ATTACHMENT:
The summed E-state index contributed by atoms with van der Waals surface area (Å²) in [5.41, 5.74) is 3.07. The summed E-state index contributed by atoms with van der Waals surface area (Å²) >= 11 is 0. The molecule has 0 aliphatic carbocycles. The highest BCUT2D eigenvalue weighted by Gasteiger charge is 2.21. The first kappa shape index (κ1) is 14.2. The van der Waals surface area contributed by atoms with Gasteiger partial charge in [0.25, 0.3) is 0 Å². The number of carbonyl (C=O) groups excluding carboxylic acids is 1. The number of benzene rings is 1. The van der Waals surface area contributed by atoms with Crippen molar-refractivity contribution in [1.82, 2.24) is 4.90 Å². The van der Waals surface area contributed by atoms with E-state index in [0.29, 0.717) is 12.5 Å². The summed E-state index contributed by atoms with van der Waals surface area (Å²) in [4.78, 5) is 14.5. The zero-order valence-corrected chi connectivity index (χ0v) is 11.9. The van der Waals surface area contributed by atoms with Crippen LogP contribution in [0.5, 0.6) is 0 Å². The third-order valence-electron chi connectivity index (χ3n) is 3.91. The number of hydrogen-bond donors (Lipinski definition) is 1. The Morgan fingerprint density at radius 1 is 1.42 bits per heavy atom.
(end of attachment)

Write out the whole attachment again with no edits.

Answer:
The summed E-state index contributed by atoms with van der Waals surface area (Å²) in [5.41, 5.74) is 3.07. The summed E-state index contributed by atoms with van der Waals surface area (Å²) >= 11 is 0. The molecule has 0 aliphatic carbocycles. The highest BCUT2D eigenvalue weighted by Gasteiger charge is 2.21. The first kappa shape index (κ1) is 14.2. The van der Waals surface area contributed by atoms with Gasteiger partial charge in [0.25, 0.3) is 0 Å². The number of carbonyl (C=O) groups excluding carboxylic acids is 1. The number of benzene rings is 1. The van der Waals surface area contributed by atoms with Crippen molar-refractivity contribution in [1.82, 2.24) is 4.90 Å². The van der Waals surface area contributed by atoms with E-state index in [0.29, 0.717) is 12.5 Å². The summed E-state index contributed by atoms with van der Waals surface area (Å²) in [4.78, 5) is 14.5. The zero-order valence-corrected chi connectivity index (χ0v) is 11.9. The van der Waals surface area contributed by atoms with Crippen LogP contribution in [0.5, 0.6) is 0 Å². The third-order valence-electron chi connectivity index (χ3n) is 3.91. The number of hydrogen-bond donors (Lipinski definition) is 1. The Morgan fingerprint density at radius 1 is 1.42 bits per heavy atom.